FIG. 6 illustrates generally an example 600 that can include forming a graphene layer, forming a PVA layer upon the graphene layer, and forming a dielectric layer upon the PVA layer. For example, at 602, the example 600 can include one or more techniques of forming a single-layer graphene layer, such as using exfoliation onto a rigid substrate as discussed above in the examples of FIGS. 1-5. At 604, a PVA layer can formed upon at least a portion of the graphene layer. Such a PVA layer can be used, at least in part, as a dielectric material to isolate a gate electrode from the graphene. Such a PVA layer can also be used to provide a functionalized layer suitable as a substrate for deposition of one or more dielectric layers onto the PVA layer.

For example, at 606, at least a portion of the PVA layer can be activated, such as discussed above in the examples of FIGS. 1-2, and 4. At 608, a dielectric layer can then be formed upon the activated (e.g., functionalized) portion of the PVA layer. Such a dielectric layer can include a hafnium oxide layer deposited using ALD, or one or more other oxide materials deposited or otherwise formed.

FIG. 7 includes plots of measured relationships between back-gate voltage and resistivity corresponding to an illustrative example of an apparatus similar to the example of FIG. 1, but lacking a top-gate electrode. For example, an apparatus as shown below in the example of FIG. 10 can be measured using a two-probe approach to provide one or more resistivity plots as shown in FIG. 7. In FIG. 7, the resistivity plots correspond to an illustrative example having a PVA layer 704 (e.g., similar to FIG. 4), and an illustrative example without a PVA layer 702 (e.g., similar to FIG. 3). In FIG. 7, the plotted resistivities can be represented by ρ=1/gds (e.g., an inverse of drain-source conductance), in kiloOhms, and measured as a function of Vgs-back. Vgs-back can represent an applied back gate bias voltage, while Vds can represent a drain-to-source voltage that can be around zero volts. The field-effect mobility of an electronic device (e.g, as constructed similarly in FIGS. 1-2) can remain about the same after the PVA functionalization (e.g., as observed consistently over dozens of samples), as compared to a device without the PVA layer, as shown in the resistivity plots of the illustrative examples of FIG. 7.

FIG. 8 includes plots of measured relationships between top-gate voltage and resistivity for an illustrative example of an apparatus similar to the example of FIG. 1, with each plot corresponding to a specified back gate biasing condition.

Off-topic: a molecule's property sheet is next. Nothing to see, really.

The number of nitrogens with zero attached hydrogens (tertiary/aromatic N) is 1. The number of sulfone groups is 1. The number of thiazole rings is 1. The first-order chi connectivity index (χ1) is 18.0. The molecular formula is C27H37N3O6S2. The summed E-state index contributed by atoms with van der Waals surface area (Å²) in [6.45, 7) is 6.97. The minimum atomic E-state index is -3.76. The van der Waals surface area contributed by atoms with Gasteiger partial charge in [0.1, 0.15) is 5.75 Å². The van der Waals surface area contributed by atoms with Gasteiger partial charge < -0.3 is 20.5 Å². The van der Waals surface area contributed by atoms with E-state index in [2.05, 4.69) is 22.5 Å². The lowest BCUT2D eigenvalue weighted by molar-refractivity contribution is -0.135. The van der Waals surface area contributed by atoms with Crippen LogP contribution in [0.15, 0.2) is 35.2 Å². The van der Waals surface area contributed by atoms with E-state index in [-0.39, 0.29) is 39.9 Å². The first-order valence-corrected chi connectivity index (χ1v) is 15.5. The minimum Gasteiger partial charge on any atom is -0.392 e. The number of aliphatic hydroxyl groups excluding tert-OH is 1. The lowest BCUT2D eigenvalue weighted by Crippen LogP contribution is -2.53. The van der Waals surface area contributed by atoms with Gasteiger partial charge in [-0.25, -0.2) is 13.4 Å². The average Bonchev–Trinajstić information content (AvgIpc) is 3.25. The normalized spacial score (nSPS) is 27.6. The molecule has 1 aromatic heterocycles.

In an example, similar to the examples of FIGS. 1-2, 4, and 5, a roughly 40-nm-thick top-gate metal can be patterned onto the dielectric layer (e.g., upon a hafnium oxide layer). In the illustrative examples of FIG. 8, similar to the examples of FIG. 7, a resistivity can be represented by ρ, and can be measured using a two-probe approach and plotted as a function of Vgs-top, the top-gate bias. Each plot included in FIG. 8 can correspond to a specified value of Vgs-back. In FIG. 8, a first resistivity 802 can represent a Vgs-back of around 0 volts, with Vgs-top swept from around −3 volts to around +3 volts. A second resistivity 804 can represent a Vgs-back of around +15 volts, with Vgs-top similarly swept from around −3 volts to around +3 volts. A third resistivity 806 can represent a Vgs-back of around −15 volts, with Vgs-top similarly swept from around −3 volts to around +3 volts. A fourth resistivity 808 can represent 808 can represent a Vgs-back of around −30 volts, with Vgs-top similarly swept from around −3 volts to around +3 volts.

In the illustrative example of FIG. 8, a Dirac point at different values of Vgs-back can be determined, and can indicate a ratio of top-gate to back-gate capacitances of about Cgs-top/Cgs-back≈50. Such a ratio can indicate a top-gate capacitance per unit area of about 600 nanoFarads/centimeter2 (nF/cm2) such as including an effect of a quantum capacitance of the graphene layer. Such a capacitance per unit area can be almost twice the magnitude of a capacitance per unit area provided using other approaches involving other dielectric films (e.g., such other approaches including a dielectric film deposition or evaporation process lacking a PVA layer or other functionalization of the graphene). Also, the HfO2 dielectric film, such as included the examples of FIGS. 1-2, 4, 6, and 8, can have a break down voltage of about 6 megavolts/centimeter or more.

FIGS. 9A-B include plots of measured current-voltage (“I-V”) relationships for an illustrative example of an apparatus similar to the examples of FIG. 1, 2, 4, or 5, such as plotted in milliamps flowing from the drain to the source versus a voltage across the drain-source electrode combination, using various specified gate biasing conditions.